It can get mean. Lives are destroyed, sorta. Herman is married but the only time we see his wife, she’s expressing far more intimacy with the pool boy—at her son’s birthday party—than is appropriate, so we can assume that Max’s efforts only accelerated the inevitable.

Max is Russia.

A big part of the fun is the implicit story behind a few briefly shown images, such as this Model U.N.

But that’s the way of Wes Anderson’s movies: Things are funny, quirky, seemingly benign, and then something comes up to remind us that as amusing as people are (and they are, very often), they’re also real, they feel pain, and actions do have consequences. It keeps things from just being silly or easily dismissed. Even, as what might observe, when they have many of the characteristics of fairy tales.

Max, for example, has as a long deceased mother, and his father is way too old, and a simple barber, not befitting his son’s vision of himself. Parents are conspicuously absent in Bottle Rocket, as well, and orphans abound in Anderson’s other films. When parents are around, they often don’t act like parents, or with a highly misguided view of what parents should do (Royal Tennenbaums).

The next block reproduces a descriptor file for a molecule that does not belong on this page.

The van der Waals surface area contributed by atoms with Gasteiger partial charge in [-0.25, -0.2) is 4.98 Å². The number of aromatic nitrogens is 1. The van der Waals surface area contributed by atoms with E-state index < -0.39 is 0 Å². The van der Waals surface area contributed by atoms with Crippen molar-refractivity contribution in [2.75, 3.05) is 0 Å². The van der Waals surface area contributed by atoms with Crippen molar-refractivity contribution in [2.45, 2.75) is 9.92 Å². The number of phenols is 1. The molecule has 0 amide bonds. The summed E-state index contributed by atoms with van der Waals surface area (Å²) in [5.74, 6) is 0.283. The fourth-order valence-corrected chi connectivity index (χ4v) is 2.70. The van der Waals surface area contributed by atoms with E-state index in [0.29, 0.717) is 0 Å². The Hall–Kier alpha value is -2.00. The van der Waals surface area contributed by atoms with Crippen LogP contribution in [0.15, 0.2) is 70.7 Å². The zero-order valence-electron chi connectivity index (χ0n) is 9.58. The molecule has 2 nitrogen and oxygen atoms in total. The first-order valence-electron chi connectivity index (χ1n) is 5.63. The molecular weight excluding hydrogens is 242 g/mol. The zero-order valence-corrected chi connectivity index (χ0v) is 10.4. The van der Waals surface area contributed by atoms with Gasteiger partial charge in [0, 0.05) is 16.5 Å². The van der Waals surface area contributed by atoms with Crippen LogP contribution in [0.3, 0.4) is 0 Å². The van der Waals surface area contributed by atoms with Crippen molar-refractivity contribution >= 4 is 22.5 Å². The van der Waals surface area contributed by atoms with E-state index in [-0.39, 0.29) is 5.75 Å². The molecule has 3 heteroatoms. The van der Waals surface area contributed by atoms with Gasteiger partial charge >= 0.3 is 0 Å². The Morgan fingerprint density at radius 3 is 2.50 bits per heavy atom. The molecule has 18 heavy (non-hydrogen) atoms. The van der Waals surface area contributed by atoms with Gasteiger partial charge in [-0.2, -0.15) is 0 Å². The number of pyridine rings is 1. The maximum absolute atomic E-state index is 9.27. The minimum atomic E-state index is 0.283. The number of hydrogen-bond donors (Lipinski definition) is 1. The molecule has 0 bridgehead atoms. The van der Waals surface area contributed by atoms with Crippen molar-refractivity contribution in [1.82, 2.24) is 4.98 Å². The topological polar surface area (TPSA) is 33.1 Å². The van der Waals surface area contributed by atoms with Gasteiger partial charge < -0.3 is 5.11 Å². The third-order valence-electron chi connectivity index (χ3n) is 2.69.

“The paths of glory lead but to the grave”?

Ultimately, though, the film works because the people—for all their quirks and comical irresponsibility—seem real. We’re all Max to a degree, and/or Herman, and/or Rosemary, and even the school bully Magnus (Stephen McCole), gets a measure of depth and kindness that is often missing from films. And for all his grandiosity, Max’s plays seem to be genuinely good, giving us a little more reason to respect and admire him, even when he can be very awful, indeed.

The acting is always good in Wes Anderson films: They rely on it, are powered by it as well as top-notch editing and comic timing, but I was deeply moved by Olivia Williams performance on this viewing. It’s a very difficult role, really, since she has to be tragically romantic (she’s a young widow), tolerant of Max, tolerant of Herman, and then she has to deliver a cutting blow to get Max to back off. It’s kind of brutal, but we know, as the audience that not only is Max not the kind of guy to take “no” for an answer, he’s the sort of guy you might have to call the cops on to get through to. (Not that he’s dangerous, but he just doesn’t give up.)

So she must deliver this speech, and carry with it all the pain of her loss, and the anger at being pestered, and on and on, and still be likable. And it works. It’s one of those hard little gems in Anderson’s films that remind you that while his tone is generally light, he respects his characters. He’s not putting on a clown show.

Quite a talent.

Awkward funny isn’t that far from awkward tragic, really.

The kids really liked it as well, but I may have liked it most of all. I surely appreciated it more now than 20 years ago.